Published November 02 2008
By: Eric Chandler , Duluth News Tribune
I attended the Duluth Area Chamber of Commerce 138th Annual Meeting and Dinner celebration two weeks ago. After a fulfilling meal, Gov. Tim Pawlenty spoke about the economic meltdown and stressed the importance of “living within our means.” It was a cliche, but it got me thinking about those one-liners my frugal parents taught me.
One was “save your money for a rainy day.” I did that. I’m in my 40s. I drive the second car I’ve ever owned. I brown bag my lunch. My wife and I brew our own coffee. We don’t eat out often because we’ve determined that eating out once costs the same as 10 meals at home. (Plus, my wife is a great cook.) Fighter pilots are supposed to have expensive watches, but mine cost 35 bucks. I didn’t own a TV until I was 30.
Well, it’s raining. Major financial institutions get a$700 billion umbrella. I just get wet.
Many smart people say we must bail out Wall Street, and they might counter me with another cliche, saying I’m being “penny wise but pound foolish.” They say the bailout is big, but the market slide will be bigger if we don’t act. I’m smart, too, and I act differently. I spent decades building my kids’ college fund and my retirement fund so I wouldn’t need the government’s help. Now, Uncle Sam is hitting me up for 12 figures so he can give it to the very people who screwed up my kids’ college fund and my retirement fund.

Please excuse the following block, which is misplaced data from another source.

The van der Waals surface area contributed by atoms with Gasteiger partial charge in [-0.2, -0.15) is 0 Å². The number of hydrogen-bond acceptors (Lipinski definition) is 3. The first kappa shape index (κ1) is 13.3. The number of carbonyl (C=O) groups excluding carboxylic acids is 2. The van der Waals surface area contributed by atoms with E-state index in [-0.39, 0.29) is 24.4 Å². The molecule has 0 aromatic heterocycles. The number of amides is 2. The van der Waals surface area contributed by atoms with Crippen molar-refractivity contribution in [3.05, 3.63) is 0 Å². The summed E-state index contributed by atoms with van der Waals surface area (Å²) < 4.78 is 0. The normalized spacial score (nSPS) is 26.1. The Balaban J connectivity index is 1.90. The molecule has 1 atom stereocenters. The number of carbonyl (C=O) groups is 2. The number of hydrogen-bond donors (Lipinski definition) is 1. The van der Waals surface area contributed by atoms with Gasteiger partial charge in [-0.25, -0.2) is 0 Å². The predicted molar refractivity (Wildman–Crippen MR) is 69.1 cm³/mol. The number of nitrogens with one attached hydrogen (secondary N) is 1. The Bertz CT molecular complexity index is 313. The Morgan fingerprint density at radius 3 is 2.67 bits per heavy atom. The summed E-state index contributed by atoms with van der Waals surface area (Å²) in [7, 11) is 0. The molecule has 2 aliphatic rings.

Lehman Brothers CEO Richard Fuld made $45 million in the year before his company folded. I heard an “expert” say no individuals will have to answer for this mess. If so, CEOs will like this old saw: “If it’s everybody’s responsibility, it’s nobody’s responsibility.” Well, maybe we should start blaming the everybodys. I blame the people who bought houses they couldn’t afford. I blame the banks for giving risky loans. I blame Wall Street for polishing their subprime mortgage loans and thinking they were actually worth something.
My folks also said “a penny saved is a penny earned.” I followed that one, too. I take the quarters I find in my pocket and teach my kids to save in their little piggy banks.
Am I supposed to feel like a sucker because the television tells me to spend? Is it impossible in America to be poor — or even merely thrifty — and have dignity? Is it your duty to desire and buy things, even when you don’t have the money?Consume, lemmings.
Gov. Pawlenty said the average American has $20,000 of credit card debt. Times are tough right now, but that debt was racked up when times were better. My folks said, “a fool and his money are soon parted.” I believe that sums up how we got into this hole. If we heed the advice of old cliches, we’ll climb out.
Failing that, I’ll teach my kids to be like the grasshopper from Aesop’s Fable, who plays away the spring and summer while the ant works hard storing food. In today’s version, though, the grasshopper doesn’t starve to death in the winter; he soaks the ant for $700 billion.
The lesson? How about a new cliche: “Don’t just be stupid. Be stupid on an unprecedented, colossal scale.”
Ants like me are losers.